The Legal Aid Society of Hawaii helped make strides for my son, Jason, to be included in his first field trip with his non-disabled peers.
After years of long battles with the Department of Education, this year, Jason was allowed to participate in an overnight statewide student conference, complete with behavior support and accommodations because of his disability. He was the school’s first student representative who had disabilities and a special education IEP.
Jason learned to advocate at the Legislature alongside all students.
Before I came to Legal Aid, the school asked me to arrange for and pay extra for separate accommodations, to be present for the 2-night stay, and to transport my son to and from the Capitol, not required of other parents. The school would provide a behavior support technician, but only during regular school hours. Jason would not be able to participate fully.
I believed this was unfair and I could not pay more than the regular conference fee. To make inclusion possible this time, I needed an advocate.
The Legal Aid Society of Hawaii’s Whole Child Project came through!
Their staff attorney taught me how Sec. 504 is a law that guarantees a student equal access to extracurricular activities. I learned to write an effective letter explaining how imposing the requirements due to my son's disability would deny my son equal access to participate.
A separate special education was not enough for my son. He wanted to be included, too.
I encourage parents of students with disabilities to ask the school and district staff for -- and expect -- their children to be included in field trips and extracurricular activities with the supports they may need. When your student is denied, this legal battle for inclusion can be won.
I would like parents and others to know the breakthrough that the Legal Aid Society of Hawaii made for all students to have equal access and to be included.
- Linda Elento, mother of Jason Elento
I was literally homeless, living out of a car in Waimanalo with my four-month old son when the Legal Aid Society of Hawaii came into my life. It was rough. There were times I broke down because I couldn’t provide for him. We would drive to Hawaii Kai to shower and bathe -- I felt like it was the safest place for us.
My attorney, Dana, from Legal Aid’s Whole Child Project, helped me to get my son’s birth certificate and other paperwork so I could get into housing. I thought that when my son was born, I would get his birth certificate for free. I couldn’t even afford to pay for it. Getting all that paperwork taken care of helped me and my son to get off the streets.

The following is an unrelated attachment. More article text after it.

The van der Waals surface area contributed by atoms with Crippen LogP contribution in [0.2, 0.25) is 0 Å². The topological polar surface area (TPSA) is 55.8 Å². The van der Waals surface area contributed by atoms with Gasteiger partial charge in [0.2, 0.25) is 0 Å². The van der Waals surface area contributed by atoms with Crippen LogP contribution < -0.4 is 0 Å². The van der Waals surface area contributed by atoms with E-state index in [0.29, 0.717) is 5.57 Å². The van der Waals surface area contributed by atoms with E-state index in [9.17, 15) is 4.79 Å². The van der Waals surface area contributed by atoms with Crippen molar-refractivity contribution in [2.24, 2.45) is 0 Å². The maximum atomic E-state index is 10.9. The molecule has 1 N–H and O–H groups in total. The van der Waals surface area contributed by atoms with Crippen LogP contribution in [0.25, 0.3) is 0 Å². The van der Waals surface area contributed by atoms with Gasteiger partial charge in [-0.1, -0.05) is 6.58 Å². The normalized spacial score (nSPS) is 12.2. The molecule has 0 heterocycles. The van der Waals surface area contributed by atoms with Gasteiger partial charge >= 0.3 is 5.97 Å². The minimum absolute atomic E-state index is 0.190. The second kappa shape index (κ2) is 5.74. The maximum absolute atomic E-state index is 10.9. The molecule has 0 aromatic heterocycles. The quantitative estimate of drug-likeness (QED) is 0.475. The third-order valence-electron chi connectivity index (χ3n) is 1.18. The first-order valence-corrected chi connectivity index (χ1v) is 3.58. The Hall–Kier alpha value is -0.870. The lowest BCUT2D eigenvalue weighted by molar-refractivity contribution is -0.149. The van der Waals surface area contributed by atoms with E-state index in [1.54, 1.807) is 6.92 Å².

Today, I am enrolled in Windward Community College and have a goal to further my education to become a medical coder. I also just got a job and my son was accepted into a daycare. Legal Aid helped me to create a new life, a better life for my son. During those hard times, I remember looking at my son and telling myself, “It’s not about me anymore. I want him to be in a better position than me. I want him to know that if I can do it, he can do it."
If it wasn’t for Legal Aid, I would still be on the streets. I went from having nothing, to now building my life, my goals, and my dreams. I didn’t plan to be on the streets, but that’s what happened in my life. Thankfully, Legal Aid stepped up and showed me the first step I needed to take so I could finally climb out.
Growing up on the Big Island as a little girl, I saw my parents’ abusive relationship unravel into a horrible divorce and was dragged through the process. Later in high school, I found myself stuck in an abusive relationship of my own. It was a really bad time. My then boyfriend had held me down one day, shoved a gun down my throat, and told me that he would kill me. Later while I was driving in the car, he punched my face over and over, breaking five bones. When I finally got to my mom’s house, she could not even recognize me because of the purple bruises all over my face.
After building up the courage to call the police and go through the court process, I felt that the system failed me. He got 6 months in jail and was charged with a misdemeanor. I was still afraid for my life when he got out. I felt like nobody really cared during the legal process. I started struggling with alcohol to dull my feelings and pain, becoming a “high-functioning” alcoholic. I maintained a job, had my kids, but it was becoming a serious problem that was jeopardizing my entire life. I realized I could not keep living this cycle.
Getting sober did so much for me. It allowed me to feel my emotions and not mask it with anger or alcohol. It ultimately allowed me to forgive him, so that I could forgive myself. I have been sober for 8 years.
Those experiences shaped my desire to become a lawyer.